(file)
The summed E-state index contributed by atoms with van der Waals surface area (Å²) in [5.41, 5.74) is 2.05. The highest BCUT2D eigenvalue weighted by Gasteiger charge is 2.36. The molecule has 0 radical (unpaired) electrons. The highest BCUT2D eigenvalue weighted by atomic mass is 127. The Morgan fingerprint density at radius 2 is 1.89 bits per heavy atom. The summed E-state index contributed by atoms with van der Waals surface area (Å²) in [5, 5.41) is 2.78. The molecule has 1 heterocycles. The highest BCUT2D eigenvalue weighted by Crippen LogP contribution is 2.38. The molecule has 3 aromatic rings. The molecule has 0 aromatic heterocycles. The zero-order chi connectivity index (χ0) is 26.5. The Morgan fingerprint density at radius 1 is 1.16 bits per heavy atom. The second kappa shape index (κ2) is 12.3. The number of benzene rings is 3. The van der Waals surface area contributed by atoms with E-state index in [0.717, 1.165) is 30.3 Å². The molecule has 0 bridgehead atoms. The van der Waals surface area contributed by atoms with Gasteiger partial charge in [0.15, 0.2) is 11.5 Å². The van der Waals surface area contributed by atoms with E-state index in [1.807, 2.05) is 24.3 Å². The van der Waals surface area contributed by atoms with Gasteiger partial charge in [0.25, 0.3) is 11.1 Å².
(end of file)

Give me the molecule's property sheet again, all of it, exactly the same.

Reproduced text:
The summed E-state index contributed by atoms with van der Waals surface area (Å²) in [5.41, 5.74) is 2.05. The highest BCUT2D eigenvalue weighted by Gasteiger charge is 2.36. The molecule has 0 radical (unpaired) electrons. The highest BCUT2D eigenvalue weighted by atomic mass is 127. The Morgan fingerprint density at radius 2 is 1.89 bits per heavy atom. The summed E-state index contributed by atoms with van der Waals surface area (Å²) in [5, 5.41) is 2.78. The molecule has 1 heterocycles. The highest BCUT2D eigenvalue weighted by Crippen LogP contribution is 2.38. The molecule has 3 aromatic rings. The molecule has 0 aromatic heterocycles. The zero-order chi connectivity index (χ0) is 26.5. The Morgan fingerprint density at radius 1 is 1.16 bits per heavy atom. The second kappa shape index (κ2) is 12.3. The number of benzene rings is 3. The van der Waals surface area contributed by atoms with E-state index in [0.717, 1.165) is 30.3 Å². The molecule has 0 bridgehead atoms. The van der Waals surface area contributed by atoms with Gasteiger partial charge in [0.15, 0.2) is 11.5 Å². The van der Waals surface area contributed by atoms with E-state index in [1.807, 2.05) is 24.3 Å². The van der Waals surface area contributed by atoms with Gasteiger partial charge in [0.25, 0.3) is 11.1 Å².